Social comparison has the ability to influence behavior – also when it comes to electricity consumption. Here is the story behind a green nudge with large impact.
Climate change solutions needed
We live in a world, where climate change is of increasingly concern. A week doesn’t go by without reports of climate change related catastrophes, reports on ice melting at the poles, new climate friendly inventions, politicians proposing higher taxes on petrol or some old family member stating that “the world ain’t how it used to be”. In other words, most people – from journalists and politicians, over professors and researchers, to manufacturers and consumers – are to some degree and in some form aware of climate change and everyone agrees that something has to be done about it.
At the same time, it is common knowledge that in order to reduce the speed of climate change, we have to reduce the amount of greenhouse gasses in the atmosphere.
Thus we are in a situation where there are powerful actors determined to solve a defined problem to which there is an operational solution. Why is the problem not solved, then? Well, one thing is having an arsenal of technological solutions – another is to get people to choose these solutions.
Since the problematic emissions of greenhouse gasses is a (by-)product of human behavior, part of the solution lies in changing our behavior and the choices we make. And since our behavior and decision-making is heavily influenced by certain biases and heuristics, insights from behavioral economics might help us make the world greener without coercion from government.
Save your money and help the world
Unsurprisingly, there are a lot of really clever initiatives that does the job – we have previously mentioned Wattson Clock and WaterGuide as ways of illustrating your electricity and water consumption and thus transform the already existing information you get from your energy bill into a real time reminder of your energy use. The idea behind these nudges are clever, since they transform the otherwise opaque and long term environmental consequences into a salient and easily interpretable output.
However, when it comes to testing the idea of providing feedback and information on energy consuming behavior, Opower is probably the best example on a nudge that has had a large impact. Opower actively works with testing and implementing insights from social sciences and behavioral economy.
Traditional and social approaches
Traditionally, policy makers and economists shared the notion that relative prices are the primary force to change consumers’ behavior. This approach has manifested itself in subsidizing green initiatives in order to make them more attractive for the end user.
However, research have shown that information on social norms also effectively influence behaviors in a variety of arenas – from littering to voting. The key finding is that people usually have a conditional preference to follow social norms, i.e. to adjust their behavior according to the behavior of others and their presumed reasons for acting as they do.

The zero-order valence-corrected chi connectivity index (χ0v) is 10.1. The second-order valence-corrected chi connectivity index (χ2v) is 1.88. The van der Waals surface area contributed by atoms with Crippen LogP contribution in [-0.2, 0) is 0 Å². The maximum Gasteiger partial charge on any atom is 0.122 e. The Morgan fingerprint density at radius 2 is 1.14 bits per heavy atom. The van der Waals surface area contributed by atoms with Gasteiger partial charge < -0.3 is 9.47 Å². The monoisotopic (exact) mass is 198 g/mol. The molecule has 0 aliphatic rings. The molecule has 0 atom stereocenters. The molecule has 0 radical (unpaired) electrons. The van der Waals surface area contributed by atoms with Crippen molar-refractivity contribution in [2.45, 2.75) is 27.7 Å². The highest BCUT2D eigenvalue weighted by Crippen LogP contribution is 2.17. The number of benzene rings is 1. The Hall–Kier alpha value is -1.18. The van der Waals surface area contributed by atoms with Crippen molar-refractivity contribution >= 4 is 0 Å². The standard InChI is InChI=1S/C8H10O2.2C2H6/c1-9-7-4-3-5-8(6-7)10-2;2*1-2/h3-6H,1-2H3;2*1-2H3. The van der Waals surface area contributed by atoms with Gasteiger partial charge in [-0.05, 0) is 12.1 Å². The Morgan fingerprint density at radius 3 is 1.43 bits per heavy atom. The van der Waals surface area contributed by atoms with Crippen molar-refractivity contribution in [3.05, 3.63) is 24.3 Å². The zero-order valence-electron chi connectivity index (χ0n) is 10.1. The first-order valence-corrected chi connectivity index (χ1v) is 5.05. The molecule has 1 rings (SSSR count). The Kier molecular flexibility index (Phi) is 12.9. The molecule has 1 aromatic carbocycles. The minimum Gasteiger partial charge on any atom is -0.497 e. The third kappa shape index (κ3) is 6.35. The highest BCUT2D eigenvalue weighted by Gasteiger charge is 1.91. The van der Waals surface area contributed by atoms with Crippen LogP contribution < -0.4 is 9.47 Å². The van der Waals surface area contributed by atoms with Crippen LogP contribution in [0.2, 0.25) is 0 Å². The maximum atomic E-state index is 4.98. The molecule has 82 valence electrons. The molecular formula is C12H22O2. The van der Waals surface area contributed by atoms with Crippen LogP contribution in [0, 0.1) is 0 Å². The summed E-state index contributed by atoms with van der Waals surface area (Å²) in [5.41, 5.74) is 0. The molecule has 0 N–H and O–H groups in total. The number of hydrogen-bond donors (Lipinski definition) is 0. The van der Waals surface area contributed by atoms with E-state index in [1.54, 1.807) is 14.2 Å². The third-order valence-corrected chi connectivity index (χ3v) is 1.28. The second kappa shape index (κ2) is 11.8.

The idea behind Opower is basically to provide households with “Home Energy Reports” which consists of two parts. Part one contains suggestions on how to save energy customized and adapted to each household based on existing patterns of consumption. Part two tap into the power of social comparison and activation of social norms when presenting energy reports. The idea is to influence households’ energy consumption by providing information on the households’ use of energy relative to the 100 nearest houses of similar size. This approach is influenced, among others, by work of Robert Cialdini, Professor of Psychology and Marketing and author of: Influence: The Psychology of Persuasion. Cialdini also functions as “Chief Scientist” in Opower’s advisory group.
Opower is involved with many utility companies across the US, including Connexus Energy in Minnesota. Hunt Alcott (New york University) analyzed 78.492 households of the Connexus Energy households in a randomized natural field experiment consisting of both treatment group (39.217 households) and control group (39.275 households).
Alcott found that those presented with monthly energy reports from Opower reduced electricity consumption between 1,9% to 2,0%. That does not sound like a lot. But considering that Opower is currently partnering with 75 utility companies in 6 countries, sending out their Home Energy Reports to over 15 million homes, a 2% decrease in electricity consumption has a considerable impact: It has abated one billion pounds (over 450.000 tonnes) of CO2-emission equivalent to $75 million in energy savings. Now, that is quite something!
The Opower approach to energy-saving is a classic example of a green nudge that has paved the ground for other projects that aim to use behavioral insights to solve climate problems. Among these projects count: